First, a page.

Mr. Jordan's motion is similar to the argument made in United States v. McCranie, 889 F.3d 677 (10th Cir. 2018). In McCranie, the defendant pled guilty to federal bank robbery under 18 U.S.C. § 2113(a). Id. at 677-78. On appeal, the defendant argued that unarmed bank robbery, or bank robbery by intimidation, does not require the threatened use of force and, accordingly, a bank robbery effected solely by intimidation does not constitute a violent felony. Id. at 679-80. Mr. Jordan makes the same argument. Docket No. 278 at 6-8. The Tenth Circuit in McCranie held that “intimidation . . . qualifies as a threatened use of physical force against the person of another.” 889 F.3d at 680-81. In so doing, it noted that intimidation, in the context of 18 U.S.C. § 2113(a), is defined as “an act by [the] defendant ‘reasonably calculated to put another in fear, or conduct and words calculated to create the impression that any resistance or defiance by the individual would be met by force.'” Id. at 680 (quoting United States v. Valdez, 158 F.3d 1140, 1143 (10th Cir. 1998) (alteration in original)). Indeed, the court noted that “every definition of intimidation requires a purposeful act that instills objectively reasonable fear (or expectation) of force or bodily injury.” Id. Accordingly, the Tenth Circuit held that bank robbery by intimidation is a crime of violence under the “elements” clause of § 924(c)(3)(A). Id. at 681. See also United States v. Jones, 932 F.2d 624, 625 (7th Cir. 1991) (“There is no ‘space' between ‘bank robbery' and ‘crime of violence.' A defendant properly convicted of bank robbery is guilty per se of a crime of violence, because violence in the board sense that includes a merely threatened use of force is an element of every bank robbery.”).[2]

         The elements clauses in 18 U.S.C. § 924(c)(3)(A) and U.S.S.G. § 4B1.2(a)(1) are essentially identical. Under Tenth Circuit precedent, robbery by intimidation necessarily involves a purposeful act intended to create the impression that the recipient would be met by force and, accordingly, is a crime of violence under the “elements” clause of § 924(c)(3)(A). For this reason, the Court rejects Mr. Jordan's argument that unarmed robbery does not qualify as a crime of violence under the sentencing guidelines' elements clause, see U.S.S.G. § 4B1.2(a)(1), and his argument that the guidelines commentary alone cannot render an offense a crime of violence. See Docket No. 278 at 5-6, 10-14.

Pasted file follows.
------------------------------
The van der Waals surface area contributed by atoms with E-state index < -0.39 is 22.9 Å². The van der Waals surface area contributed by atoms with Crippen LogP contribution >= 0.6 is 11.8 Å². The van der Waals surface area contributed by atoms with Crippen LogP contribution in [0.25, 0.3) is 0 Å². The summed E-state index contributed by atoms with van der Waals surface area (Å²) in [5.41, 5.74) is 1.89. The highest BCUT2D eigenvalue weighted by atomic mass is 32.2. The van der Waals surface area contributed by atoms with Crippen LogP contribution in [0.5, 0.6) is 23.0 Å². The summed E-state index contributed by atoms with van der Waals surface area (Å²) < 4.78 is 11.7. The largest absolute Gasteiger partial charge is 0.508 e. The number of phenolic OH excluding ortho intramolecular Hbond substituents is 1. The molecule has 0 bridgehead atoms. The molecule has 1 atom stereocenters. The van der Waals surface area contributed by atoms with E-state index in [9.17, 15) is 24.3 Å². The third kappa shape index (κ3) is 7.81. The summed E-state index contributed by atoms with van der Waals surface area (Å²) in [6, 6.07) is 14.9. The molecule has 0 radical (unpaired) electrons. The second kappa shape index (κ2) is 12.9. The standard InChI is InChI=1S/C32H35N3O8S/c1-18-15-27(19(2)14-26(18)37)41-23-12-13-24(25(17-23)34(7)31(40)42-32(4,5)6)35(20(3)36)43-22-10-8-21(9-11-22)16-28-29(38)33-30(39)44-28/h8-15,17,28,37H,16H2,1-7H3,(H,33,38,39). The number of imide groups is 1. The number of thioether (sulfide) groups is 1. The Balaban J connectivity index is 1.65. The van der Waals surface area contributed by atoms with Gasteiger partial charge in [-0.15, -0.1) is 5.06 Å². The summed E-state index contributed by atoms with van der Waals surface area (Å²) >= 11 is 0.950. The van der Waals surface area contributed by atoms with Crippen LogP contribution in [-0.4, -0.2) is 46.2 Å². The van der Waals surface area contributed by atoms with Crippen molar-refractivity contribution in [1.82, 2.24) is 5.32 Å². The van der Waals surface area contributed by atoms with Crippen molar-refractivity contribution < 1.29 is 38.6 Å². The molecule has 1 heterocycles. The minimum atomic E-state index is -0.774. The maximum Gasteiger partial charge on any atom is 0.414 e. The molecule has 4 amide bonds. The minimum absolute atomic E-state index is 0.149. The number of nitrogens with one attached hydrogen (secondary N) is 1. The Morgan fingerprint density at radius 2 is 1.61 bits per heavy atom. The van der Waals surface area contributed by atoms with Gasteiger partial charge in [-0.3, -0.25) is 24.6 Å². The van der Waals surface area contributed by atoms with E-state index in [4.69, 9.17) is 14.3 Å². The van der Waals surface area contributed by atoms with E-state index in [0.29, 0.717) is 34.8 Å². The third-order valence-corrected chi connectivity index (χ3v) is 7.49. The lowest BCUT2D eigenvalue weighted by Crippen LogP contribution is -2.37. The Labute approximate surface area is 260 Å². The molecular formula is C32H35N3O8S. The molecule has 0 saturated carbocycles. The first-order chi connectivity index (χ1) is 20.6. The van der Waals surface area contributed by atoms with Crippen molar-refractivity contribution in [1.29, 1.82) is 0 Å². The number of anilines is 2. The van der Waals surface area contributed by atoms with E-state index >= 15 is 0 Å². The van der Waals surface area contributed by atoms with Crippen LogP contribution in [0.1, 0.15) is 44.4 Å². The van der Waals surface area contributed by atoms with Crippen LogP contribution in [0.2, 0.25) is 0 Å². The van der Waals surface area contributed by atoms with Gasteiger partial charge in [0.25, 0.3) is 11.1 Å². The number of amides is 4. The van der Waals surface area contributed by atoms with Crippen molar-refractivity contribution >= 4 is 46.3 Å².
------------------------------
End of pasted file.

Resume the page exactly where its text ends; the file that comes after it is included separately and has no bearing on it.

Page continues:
Under Rule 11(a) of the Section 2255 Rules, a “district court must issue or deny a certificate of appealability when it enters a final order adverse to the applicant.” Under 28 U.S.C. § 2253(c)(2), the Court may issue a certificate of appealability “only if the applicant has made a substantial showing of the denial of a constitutional right.” Such a showing is made only when “a prisoner demonstrates ‘that jurists of reason would find it debatable' that a constitutional violation occurred, and that the district court erred in its resolution.” United States v. Pinson, 584 F.3d 972, 975 (10th Cir. 2009) (quoting Slack v. McDaniel, 529 U.S. 473, 484 (2000)). In the present case, the Court concludes that movant has not made a substantial showing of the denial of a constitutional right. Therefore, the Court will deny a certificate of appealability.

         III. CONCLUSION

         For the reasons discussed above, it is

         ORDERED that the 28 U.S.C. ยง 2255 Motion to Vacate [Docket No. 278], f iled by Kenneth ...